10 Early Signs Your Cherries Have Cherry Leaf Spot

Farmers Mag
4 Min Read

Cherry leaf spot (Blumeriella jaapii) is a common fungal disease that affects cherry trees, particularly sweet cherries (Prunus avium) and sour cherries (Prunus cerasus). Early detection is crucial to prevent the spread of the disease and minimize damage to the trees and fruit. Here are ten early signs to watch for that indicate your cherries may have cherry leaf spot:

  1. Purple or Red Spots on Leaves: Look for small, purple or red spots on the upper surfaces of cherry tree leaves. These spots may initially appear as tiny flecks and gradually enlarge over time.
  2. Yellowing or Browning of Leaves: Infected leaves may develop yellow or brown areas around the purple spots, indicating damage to the leaf tissue caused by the fungal infection.
  3. Premature Leaf Drop: Cherry leaf spot can cause infected leaves to prematurely drop from the tree, especially during periods of heavy rain or humid weather conditions.
  4. Circular Lesions on Leaves: As the disease progresses, the purple spots on cherry leaves may develop into circular lesions with distinct margins. These lesions often have a dark brown or black center.
  5. Leaf Curling or Distortion: Infected leaves may exhibit curling or distortion of their normal shape. This distortion is a response to the fungal infection affecting the leaf structure.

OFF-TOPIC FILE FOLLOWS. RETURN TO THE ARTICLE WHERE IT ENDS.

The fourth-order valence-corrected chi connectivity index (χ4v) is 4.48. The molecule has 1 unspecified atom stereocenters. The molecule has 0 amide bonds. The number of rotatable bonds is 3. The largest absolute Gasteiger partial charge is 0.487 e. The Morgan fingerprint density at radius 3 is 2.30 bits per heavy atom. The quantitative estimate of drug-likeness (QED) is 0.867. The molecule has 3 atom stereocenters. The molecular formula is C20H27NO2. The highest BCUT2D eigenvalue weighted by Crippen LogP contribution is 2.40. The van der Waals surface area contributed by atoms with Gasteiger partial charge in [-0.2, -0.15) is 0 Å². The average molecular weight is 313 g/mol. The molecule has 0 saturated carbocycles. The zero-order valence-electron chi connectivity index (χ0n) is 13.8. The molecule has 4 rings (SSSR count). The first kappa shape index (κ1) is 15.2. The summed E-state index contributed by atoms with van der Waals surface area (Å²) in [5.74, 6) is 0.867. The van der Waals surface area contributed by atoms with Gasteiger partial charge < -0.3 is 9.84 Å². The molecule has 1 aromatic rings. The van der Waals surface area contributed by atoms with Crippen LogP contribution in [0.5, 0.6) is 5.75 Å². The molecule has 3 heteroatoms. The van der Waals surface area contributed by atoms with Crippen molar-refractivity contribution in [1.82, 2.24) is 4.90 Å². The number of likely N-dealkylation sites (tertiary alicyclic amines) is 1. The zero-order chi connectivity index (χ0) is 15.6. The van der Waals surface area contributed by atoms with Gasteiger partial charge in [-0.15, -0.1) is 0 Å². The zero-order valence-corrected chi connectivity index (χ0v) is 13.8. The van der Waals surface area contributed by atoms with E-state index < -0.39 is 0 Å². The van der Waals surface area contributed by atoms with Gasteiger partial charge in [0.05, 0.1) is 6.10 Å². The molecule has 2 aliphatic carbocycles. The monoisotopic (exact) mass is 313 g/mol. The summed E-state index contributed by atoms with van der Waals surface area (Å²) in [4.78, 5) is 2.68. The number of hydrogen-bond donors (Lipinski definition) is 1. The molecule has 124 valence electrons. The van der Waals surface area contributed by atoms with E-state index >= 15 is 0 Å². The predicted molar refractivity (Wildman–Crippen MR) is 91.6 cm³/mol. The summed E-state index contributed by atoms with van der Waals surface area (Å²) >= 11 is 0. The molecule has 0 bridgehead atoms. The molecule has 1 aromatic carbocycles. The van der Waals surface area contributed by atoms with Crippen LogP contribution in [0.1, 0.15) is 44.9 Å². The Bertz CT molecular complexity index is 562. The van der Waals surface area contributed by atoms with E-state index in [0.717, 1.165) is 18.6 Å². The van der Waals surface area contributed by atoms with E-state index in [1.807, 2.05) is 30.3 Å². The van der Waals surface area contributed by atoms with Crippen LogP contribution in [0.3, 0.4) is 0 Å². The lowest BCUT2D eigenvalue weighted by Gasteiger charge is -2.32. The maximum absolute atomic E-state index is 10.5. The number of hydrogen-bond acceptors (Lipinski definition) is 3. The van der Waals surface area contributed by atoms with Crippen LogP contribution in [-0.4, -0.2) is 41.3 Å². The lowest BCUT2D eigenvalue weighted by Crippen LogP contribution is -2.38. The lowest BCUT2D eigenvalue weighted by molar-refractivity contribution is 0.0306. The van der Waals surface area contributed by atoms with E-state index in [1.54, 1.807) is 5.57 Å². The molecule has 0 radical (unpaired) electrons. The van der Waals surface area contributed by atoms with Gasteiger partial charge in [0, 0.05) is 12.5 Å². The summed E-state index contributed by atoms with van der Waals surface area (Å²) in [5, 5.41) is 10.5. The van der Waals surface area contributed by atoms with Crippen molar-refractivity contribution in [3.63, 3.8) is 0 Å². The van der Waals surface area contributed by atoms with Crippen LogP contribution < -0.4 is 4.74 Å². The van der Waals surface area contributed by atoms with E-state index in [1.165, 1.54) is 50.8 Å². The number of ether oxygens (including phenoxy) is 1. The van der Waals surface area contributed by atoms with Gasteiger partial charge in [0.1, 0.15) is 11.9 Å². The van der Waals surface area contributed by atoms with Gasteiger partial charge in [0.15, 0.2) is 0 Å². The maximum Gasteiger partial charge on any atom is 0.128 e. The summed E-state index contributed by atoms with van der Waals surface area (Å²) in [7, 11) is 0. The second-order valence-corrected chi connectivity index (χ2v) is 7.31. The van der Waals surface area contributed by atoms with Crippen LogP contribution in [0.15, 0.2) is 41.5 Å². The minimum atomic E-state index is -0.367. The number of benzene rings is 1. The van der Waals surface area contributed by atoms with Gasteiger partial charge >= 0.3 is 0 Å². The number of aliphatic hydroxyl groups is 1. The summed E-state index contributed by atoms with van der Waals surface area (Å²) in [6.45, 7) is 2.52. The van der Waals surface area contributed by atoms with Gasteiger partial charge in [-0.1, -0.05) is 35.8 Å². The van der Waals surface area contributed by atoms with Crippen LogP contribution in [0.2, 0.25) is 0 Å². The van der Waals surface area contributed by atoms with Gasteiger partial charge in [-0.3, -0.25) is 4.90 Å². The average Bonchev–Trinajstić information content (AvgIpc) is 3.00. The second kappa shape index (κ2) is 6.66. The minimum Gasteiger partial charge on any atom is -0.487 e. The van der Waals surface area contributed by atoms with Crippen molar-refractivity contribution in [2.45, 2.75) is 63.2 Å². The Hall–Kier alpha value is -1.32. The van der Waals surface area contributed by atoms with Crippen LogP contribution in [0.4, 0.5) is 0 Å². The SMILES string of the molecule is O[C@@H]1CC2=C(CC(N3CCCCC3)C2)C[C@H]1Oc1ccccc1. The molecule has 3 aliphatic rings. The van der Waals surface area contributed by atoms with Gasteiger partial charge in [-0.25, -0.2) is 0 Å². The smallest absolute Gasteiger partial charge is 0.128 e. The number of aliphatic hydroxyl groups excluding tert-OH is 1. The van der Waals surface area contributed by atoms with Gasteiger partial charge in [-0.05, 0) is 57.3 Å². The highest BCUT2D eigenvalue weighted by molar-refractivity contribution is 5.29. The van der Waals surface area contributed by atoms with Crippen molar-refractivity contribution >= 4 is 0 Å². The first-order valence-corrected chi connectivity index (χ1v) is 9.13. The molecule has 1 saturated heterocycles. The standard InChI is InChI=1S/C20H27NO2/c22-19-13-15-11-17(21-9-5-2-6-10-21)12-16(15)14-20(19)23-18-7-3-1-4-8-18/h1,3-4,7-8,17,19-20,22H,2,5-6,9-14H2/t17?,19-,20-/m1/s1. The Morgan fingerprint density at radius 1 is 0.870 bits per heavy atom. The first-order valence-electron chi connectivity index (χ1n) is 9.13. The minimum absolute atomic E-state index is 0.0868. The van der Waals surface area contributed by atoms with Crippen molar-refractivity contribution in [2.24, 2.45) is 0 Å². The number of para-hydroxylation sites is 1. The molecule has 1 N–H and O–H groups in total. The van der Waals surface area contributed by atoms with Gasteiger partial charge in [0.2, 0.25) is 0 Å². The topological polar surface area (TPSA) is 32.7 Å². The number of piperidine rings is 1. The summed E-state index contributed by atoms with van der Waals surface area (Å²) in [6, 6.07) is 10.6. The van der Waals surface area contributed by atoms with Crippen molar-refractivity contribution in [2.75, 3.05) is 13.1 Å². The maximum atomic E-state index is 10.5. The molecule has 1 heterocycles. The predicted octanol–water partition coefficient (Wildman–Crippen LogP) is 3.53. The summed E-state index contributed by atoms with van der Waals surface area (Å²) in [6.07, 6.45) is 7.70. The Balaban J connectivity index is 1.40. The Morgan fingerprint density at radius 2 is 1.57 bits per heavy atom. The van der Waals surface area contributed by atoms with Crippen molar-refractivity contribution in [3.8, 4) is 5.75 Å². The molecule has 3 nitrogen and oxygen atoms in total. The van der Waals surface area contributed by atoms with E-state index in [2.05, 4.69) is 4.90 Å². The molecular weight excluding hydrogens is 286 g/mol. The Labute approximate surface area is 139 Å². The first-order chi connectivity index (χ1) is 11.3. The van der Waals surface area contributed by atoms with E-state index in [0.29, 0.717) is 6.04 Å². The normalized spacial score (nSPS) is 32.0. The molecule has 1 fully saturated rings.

6. Fruit Lesions: In advanced stages, cherry leaf spot can also affect the fruit, causing small, dark lesions or spots on the surface of cherries. These spots may render the fruit unmarketable or unsuitable for consumption.
  7. Twig and Shoot Blight: In severe cases, the fungal infection can spread to twigs and young shoots, causing dieback and affecting overall tree health and vigor.
  8. Fungal Spores (Fruiting Bodies): Under humid conditions, look for the presence of fungal spores (acervuli) on the underside of infected leaves. These appear as small, dark specks and are a sign of active disease development.
  9. Stunted Growth: Infected cherry trees may exhibit stunted growth due to reduced photosynthetic capacity caused by leaf damage and premature leaf drop.
  10. General Tree Weakness: Overall, cherry trees affected by cherry leaf spot may appear weakened, with reduced vigor and susceptibility to other pests and diseases.

Managing Cherry Leaf Spot

Early detection and proactive management are key to controlling cherry leaf spot. Here are some recommended practices:

  • Prune and Remove Infected Leaves: Prune and remove infected leaves and branches to reduce the spread of fungal spores.
  • Improve Air Circulation: Ensure adequate spacing between trees and prune to improve air circulation, which helps reduce humidity and fungal growth.
  • Fungicidal Sprays: Apply fungicidal sprays according to recommended schedules and guidelines, especially during periods of wet weather.
  • Mulching and Sanitation: Maintain clean orchard floors by removing fallen leaves and debris, and apply mulch to suppress fungal spores and promote tree health.

By monitoring your cherry trees regularly and taking prompt action at the first signs of cherry leaf spot, you can protect your trees from serious damage and ensure a healthy harvest of cherries for years to come.

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